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dc.contributor.authorSiemens, George
dc.contributor.authorTittenberger, Peter
dc.contributor.authorAnderson, Terry
dc.identifier.citationSiemens, G.; Tittenberger, P. & Anderson, T. (2008) Conference Connections: Rewiring the Circuit. EDUCAUSE Review. 43(2) 14-28. ß Retrieved March 2008 from
dc.description.abstractIn late 1971, several entirely forgettable messages were sent between two machines (today we would call them computers, but the word machines more accurately reflects their size at that time) located only a few feet from each other.1 Like the first telephones and televisions, e-mail would soon grow in popularity, astonishing even the most optimistic proponents of the new technology. The rudimentary origins of a new medium often belie the substantial shift in perspective and practice afforded to subsequent researchers and users. Educators who have experimented with using technologies in classrooms will likely recall the domino of possibility effect of providing a web page with reading materials. Access creates possibilities, which in turn shape students expectations. The course web page developed into learning management systems, which have since morphed into increasingly decentralized, distributed, and modular teaching tools. The plethora of tools blogs, wikis, podcasts, social bookmarking, Skype, Twitter, Facebook—can be intimidating. But for many educators, these tools form the basis of new approaches to, and means of, interacting with students, each other, and information. Having gained prominence in geek culture, e-mail and social tools have moved into classrooms, corporate training programs, and more recently, spaces of academic dialogue including journals, books, and our focus here—conferences.2 Conferences are designed to meet the ongoing educational and training needs of professionals. A secondary and, some would argue, primary function is to facilitate networking, informal learning, and socialization among professionals. Conferences are short-term (time-bounded), in contrast to ongoing work programs or distributed mailing lists. They are often paid for by the employers of professionals, with the expectation that both the formal and the informal sessions will enhance the professionals performance in the workplace. Conferences are accessible (usually for a fee) to all members of the profession and often to the general public as well. Conferences are also expensive. Attending face-to-face conferences is costly not only because of the high and increasing price of hotels, transportation, conference center bookings, and meals but also because of the disruption and opportunity costs when professionals are not performing their normal work. The high ecological footprint of air travel can also be added to the expenses associated with face-to-face conferences. Finally, the personal cost of time away from family and community must be included to calculate the true costs of attending and also organizing this form of professional development. These high and increasing conference costs are intersecting with the enhanced interaction, the shift in perspective, and the greater opportunities offered by the new social technologies. Anyone can now create and distribute content/information with free online tools. In field after field, the barriers of participation in global conversations have fallen: radio is giving way to podcasts, newspapers to online journalism, and geographical relationships to online social networking. So too are conferences being remade, with the decline in barriers and the addition of technology influencing not only how attendees participate but also how organizers host conferences today.en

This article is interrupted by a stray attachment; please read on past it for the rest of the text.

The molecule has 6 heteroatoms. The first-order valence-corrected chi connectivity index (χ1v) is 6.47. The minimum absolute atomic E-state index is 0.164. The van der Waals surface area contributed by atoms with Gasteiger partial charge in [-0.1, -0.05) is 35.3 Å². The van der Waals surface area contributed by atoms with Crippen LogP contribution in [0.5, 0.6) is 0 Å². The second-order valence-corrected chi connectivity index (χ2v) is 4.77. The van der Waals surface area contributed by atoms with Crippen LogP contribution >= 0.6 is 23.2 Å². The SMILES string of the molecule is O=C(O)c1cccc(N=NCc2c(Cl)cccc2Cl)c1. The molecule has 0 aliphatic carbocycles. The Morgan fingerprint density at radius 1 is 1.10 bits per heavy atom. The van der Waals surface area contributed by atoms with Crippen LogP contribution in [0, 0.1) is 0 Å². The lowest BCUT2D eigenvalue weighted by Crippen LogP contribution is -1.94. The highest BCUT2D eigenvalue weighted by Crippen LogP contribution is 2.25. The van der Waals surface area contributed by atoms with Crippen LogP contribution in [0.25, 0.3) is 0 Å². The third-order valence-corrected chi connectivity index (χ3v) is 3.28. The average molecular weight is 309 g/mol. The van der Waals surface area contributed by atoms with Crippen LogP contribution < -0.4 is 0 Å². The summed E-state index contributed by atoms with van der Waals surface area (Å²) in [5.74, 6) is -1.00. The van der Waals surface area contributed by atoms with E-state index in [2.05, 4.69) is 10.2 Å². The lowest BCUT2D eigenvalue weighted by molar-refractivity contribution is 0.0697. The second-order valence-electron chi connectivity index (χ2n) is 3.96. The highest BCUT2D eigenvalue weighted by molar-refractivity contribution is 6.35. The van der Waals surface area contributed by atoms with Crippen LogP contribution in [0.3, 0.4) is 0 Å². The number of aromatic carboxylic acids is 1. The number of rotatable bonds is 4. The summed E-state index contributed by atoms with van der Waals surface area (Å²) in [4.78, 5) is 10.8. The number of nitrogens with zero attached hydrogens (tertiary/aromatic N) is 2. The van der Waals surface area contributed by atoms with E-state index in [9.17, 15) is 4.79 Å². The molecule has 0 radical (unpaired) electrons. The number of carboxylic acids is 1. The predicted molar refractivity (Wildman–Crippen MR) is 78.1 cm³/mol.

dc.publisherEDUCAUSE Reviewen
dc.titleConference Connections: Rewiring the Circuit.en

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